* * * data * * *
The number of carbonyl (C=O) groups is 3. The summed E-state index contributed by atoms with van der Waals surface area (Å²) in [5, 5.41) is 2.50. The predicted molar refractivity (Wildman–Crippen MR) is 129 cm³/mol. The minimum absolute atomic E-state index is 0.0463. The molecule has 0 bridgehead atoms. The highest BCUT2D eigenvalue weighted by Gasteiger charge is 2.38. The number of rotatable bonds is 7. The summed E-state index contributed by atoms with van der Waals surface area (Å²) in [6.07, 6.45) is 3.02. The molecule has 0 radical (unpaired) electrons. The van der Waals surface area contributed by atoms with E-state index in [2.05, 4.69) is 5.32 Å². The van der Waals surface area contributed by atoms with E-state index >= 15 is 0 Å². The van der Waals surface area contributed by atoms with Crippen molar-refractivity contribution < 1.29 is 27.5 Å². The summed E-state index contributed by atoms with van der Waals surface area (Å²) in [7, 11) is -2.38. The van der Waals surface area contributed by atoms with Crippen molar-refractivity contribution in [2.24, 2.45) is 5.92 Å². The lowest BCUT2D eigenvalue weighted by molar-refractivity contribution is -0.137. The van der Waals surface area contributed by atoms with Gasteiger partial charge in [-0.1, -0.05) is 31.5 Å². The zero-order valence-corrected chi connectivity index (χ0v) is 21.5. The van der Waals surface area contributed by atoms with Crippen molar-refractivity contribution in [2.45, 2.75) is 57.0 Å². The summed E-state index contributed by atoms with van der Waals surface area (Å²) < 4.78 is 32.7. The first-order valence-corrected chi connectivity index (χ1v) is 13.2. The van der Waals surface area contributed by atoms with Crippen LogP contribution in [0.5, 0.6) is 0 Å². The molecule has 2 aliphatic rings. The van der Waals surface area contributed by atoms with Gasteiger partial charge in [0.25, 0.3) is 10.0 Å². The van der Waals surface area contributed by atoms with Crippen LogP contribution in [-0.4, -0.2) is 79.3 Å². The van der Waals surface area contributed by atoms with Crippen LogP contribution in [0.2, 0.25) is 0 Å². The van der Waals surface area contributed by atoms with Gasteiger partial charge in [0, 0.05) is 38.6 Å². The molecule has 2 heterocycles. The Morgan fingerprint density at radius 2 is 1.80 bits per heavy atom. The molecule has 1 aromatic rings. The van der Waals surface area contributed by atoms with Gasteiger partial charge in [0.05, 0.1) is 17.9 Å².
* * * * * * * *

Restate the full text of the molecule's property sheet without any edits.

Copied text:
The number of carbonyl (C=O) groups is 3. The summed E-state index contributed by atoms with van der Waals surface area (Å²) in [5, 5.41) is 2.50. The predicted molar refractivity (Wildman–Crippen MR) is 129 cm³/mol. The minimum absolute atomic E-state index is 0.0463. The molecule has 0 bridgehead atoms. The highest BCUT2D eigenvalue weighted by Gasteiger charge is 2.38. The number of rotatable bonds is 7. The summed E-state index contributed by atoms with van der Waals surface area (Å²) in [6.07, 6.45) is 3.02. The molecule has 0 radical (unpaired) electrons. The van der Waals surface area contributed by atoms with E-state index in [2.05, 4.69) is 5.32 Å². The van der Waals surface area contributed by atoms with E-state index >= 15 is 0 Å². The van der Waals surface area contributed by atoms with Crippen molar-refractivity contribution < 1.29 is 27.5 Å². The summed E-state index contributed by atoms with van der Waals surface area (Å²) in [7, 11) is -2.38. The van der Waals surface area contributed by atoms with Crippen molar-refractivity contribution in [2.24, 2.45) is 5.92 Å². The lowest BCUT2D eigenvalue weighted by molar-refractivity contribution is -0.137. The van der Waals surface area contributed by atoms with Gasteiger partial charge in [-0.1, -0.05) is 31.5 Å². The zero-order valence-corrected chi connectivity index (χ0v) is 21.5. The van der Waals surface area contributed by atoms with Crippen molar-refractivity contribution in [2.45, 2.75) is 57.0 Å². The summed E-state index contributed by atoms with van der Waals surface area (Å²) < 4.78 is 32.7. The first-order valence-corrected chi connectivity index (χ1v) is 13.2. The van der Waals surface area contributed by atoms with Crippen LogP contribution in [0.5, 0.6) is 0 Å². The molecule has 2 aliphatic rings. The van der Waals surface area contributed by atoms with Gasteiger partial charge in [0.25, 0.3) is 10.0 Å². The van der Waals surface area contributed by atoms with Crippen LogP contribution in [-0.4, -0.2) is 79.3 Å². The van der Waals surface area contributed by atoms with Crippen LogP contribution in [0.2, 0.25) is 0 Å². The van der Waals surface area contributed by atoms with Gasteiger partial charge in [0, 0.05) is 38.6 Å². The molecule has 2 heterocycles. The Morgan fingerprint density at radius 2 is 1.80 bits per heavy atom. The molecule has 1 aromatic rings. The van der Waals surface area contributed by atoms with Gasteiger partial charge in [0.05, 0.1) is 17.9 Å².